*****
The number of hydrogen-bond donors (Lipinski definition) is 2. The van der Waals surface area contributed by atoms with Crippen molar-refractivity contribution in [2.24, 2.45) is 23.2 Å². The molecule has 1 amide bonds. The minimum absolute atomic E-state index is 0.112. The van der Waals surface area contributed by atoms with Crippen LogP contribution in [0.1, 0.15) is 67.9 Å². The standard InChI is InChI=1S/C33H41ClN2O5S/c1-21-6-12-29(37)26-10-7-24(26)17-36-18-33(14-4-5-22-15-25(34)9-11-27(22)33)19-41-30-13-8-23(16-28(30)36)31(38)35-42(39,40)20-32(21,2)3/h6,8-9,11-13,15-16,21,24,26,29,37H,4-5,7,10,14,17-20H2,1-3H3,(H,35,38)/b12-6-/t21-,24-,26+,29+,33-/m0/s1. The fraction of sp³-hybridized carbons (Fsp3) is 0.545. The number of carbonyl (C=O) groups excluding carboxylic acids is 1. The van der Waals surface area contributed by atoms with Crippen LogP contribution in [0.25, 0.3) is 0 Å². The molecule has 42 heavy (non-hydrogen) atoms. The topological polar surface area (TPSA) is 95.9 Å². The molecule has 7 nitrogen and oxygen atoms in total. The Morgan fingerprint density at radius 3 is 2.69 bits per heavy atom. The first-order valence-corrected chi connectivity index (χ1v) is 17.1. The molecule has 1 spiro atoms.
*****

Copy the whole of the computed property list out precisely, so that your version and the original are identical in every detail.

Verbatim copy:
The number of hydrogen-bond donors (Lipinski definition) is 2. The van der Waals surface area contributed by atoms with Crippen molar-refractivity contribution in [2.24, 2.45) is 23.2 Å². The molecule has 1 amide bonds. The minimum absolute atomic E-state index is 0.112. The van der Waals surface area contributed by atoms with Crippen LogP contribution in [0.1, 0.15) is 67.9 Å². The standard InChI is InChI=1S/C33H41ClN2O5S/c1-21-6-12-29(37)26-10-7-24(26)17-36-18-33(14-4-5-22-15-25(34)9-11-27(22)33)19-41-30-13-8-23(16-28(30)36)31(38)35-42(39,40)20-32(21,2)3/h6,8-9,11-13,15-16,21,24,26,29,37H,4-5,7,10,14,17-20H2,1-3H3,(H,35,38)/b12-6-/t21-,24-,26+,29+,33-/m0/s1. The fraction of sp³-hybridized carbons (Fsp3) is 0.545. The number of carbonyl (C=O) groups excluding carboxylic acids is 1. The van der Waals surface area contributed by atoms with Crippen LogP contribution in [0.25, 0.3) is 0 Å². The molecule has 42 heavy (non-hydrogen) atoms. The topological polar surface area (TPSA) is 95.9 Å². The molecule has 7 nitrogen and oxygen atoms in total. The Morgan fingerprint density at radius 3 is 2.69 bits per heavy atom. The first-order valence-corrected chi connectivity index (χ1v) is 17.1. The molecule has 1 spiro atoms.